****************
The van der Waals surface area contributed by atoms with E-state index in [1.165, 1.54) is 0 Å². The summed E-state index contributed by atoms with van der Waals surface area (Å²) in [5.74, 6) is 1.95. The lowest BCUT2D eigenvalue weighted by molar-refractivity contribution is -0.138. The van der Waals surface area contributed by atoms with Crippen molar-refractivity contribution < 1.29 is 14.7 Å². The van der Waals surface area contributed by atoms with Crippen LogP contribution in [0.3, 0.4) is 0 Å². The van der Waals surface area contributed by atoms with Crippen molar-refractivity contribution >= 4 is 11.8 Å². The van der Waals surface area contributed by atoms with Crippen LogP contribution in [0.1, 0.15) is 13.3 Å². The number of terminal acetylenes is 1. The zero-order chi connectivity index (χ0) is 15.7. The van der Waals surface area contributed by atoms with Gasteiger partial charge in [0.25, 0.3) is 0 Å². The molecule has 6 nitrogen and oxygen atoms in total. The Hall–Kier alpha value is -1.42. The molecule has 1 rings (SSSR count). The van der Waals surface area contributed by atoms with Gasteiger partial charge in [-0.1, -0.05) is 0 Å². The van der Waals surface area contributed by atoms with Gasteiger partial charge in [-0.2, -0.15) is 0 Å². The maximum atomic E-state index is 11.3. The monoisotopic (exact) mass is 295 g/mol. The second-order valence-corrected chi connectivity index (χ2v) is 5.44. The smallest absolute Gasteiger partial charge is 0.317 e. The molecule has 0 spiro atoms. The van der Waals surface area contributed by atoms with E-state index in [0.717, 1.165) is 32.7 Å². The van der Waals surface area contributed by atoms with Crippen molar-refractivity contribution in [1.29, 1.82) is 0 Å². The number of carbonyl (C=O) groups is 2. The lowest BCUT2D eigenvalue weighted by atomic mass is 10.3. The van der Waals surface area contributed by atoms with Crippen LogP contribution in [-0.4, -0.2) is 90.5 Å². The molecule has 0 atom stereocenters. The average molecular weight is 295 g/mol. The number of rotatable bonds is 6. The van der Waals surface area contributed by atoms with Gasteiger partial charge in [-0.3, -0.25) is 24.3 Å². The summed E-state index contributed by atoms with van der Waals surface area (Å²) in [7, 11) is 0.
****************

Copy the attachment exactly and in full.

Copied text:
The van der Waals surface area contributed by atoms with E-state index in [1.165, 1.54) is 0 Å². The summed E-state index contributed by atoms with van der Waals surface area (Å²) in [5.74, 6) is 1.95. The lowest BCUT2D eigenvalue weighted by molar-refractivity contribution is -0.138. The van der Waals surface area contributed by atoms with Crippen molar-refractivity contribution < 1.29 is 14.7 Å². The van der Waals surface area contributed by atoms with Crippen LogP contribution in [0.3, 0.4) is 0 Å². The van der Waals surface area contributed by atoms with Crippen molar-refractivity contribution >= 4 is 11.8 Å². The van der Waals surface area contributed by atoms with Crippen LogP contribution in [0.1, 0.15) is 13.3 Å². The number of terminal acetylenes is 1. The zero-order chi connectivity index (χ0) is 15.7. The van der Waals surface area contributed by atoms with Gasteiger partial charge in [0.25, 0.3) is 0 Å². The molecule has 6 nitrogen and oxygen atoms in total. The Hall–Kier alpha value is -1.42. The molecule has 1 rings (SSSR count). The van der Waals surface area contributed by atoms with Gasteiger partial charge in [-0.1, -0.05) is 0 Å². The van der Waals surface area contributed by atoms with Gasteiger partial charge in [-0.2, -0.15) is 0 Å². The maximum atomic E-state index is 11.3. The monoisotopic (exact) mass is 295 g/mol. The second-order valence-corrected chi connectivity index (χ2v) is 5.44. The smallest absolute Gasteiger partial charge is 0.317 e. The molecule has 0 spiro atoms. The van der Waals surface area contributed by atoms with E-state index in [0.717, 1.165) is 32.7 Å². The van der Waals surface area contributed by atoms with Crippen molar-refractivity contribution in [1.29, 1.82) is 0 Å². The number of carbonyl (C=O) groups is 2. The lowest BCUT2D eigenvalue weighted by atomic mass is 10.3. The van der Waals surface area contributed by atoms with Crippen LogP contribution in [-0.4, -0.2) is 90.5 Å². The molecule has 0 atom stereocenters. The average molecular weight is 295 g/mol. The number of rotatable bonds is 6. The van der Waals surface area contributed by atoms with Gasteiger partial charge in [-0.3, -0.25) is 24.3 Å². The summed E-state index contributed by atoms with van der Waals surface area (Å²) in [7, 11) is 0.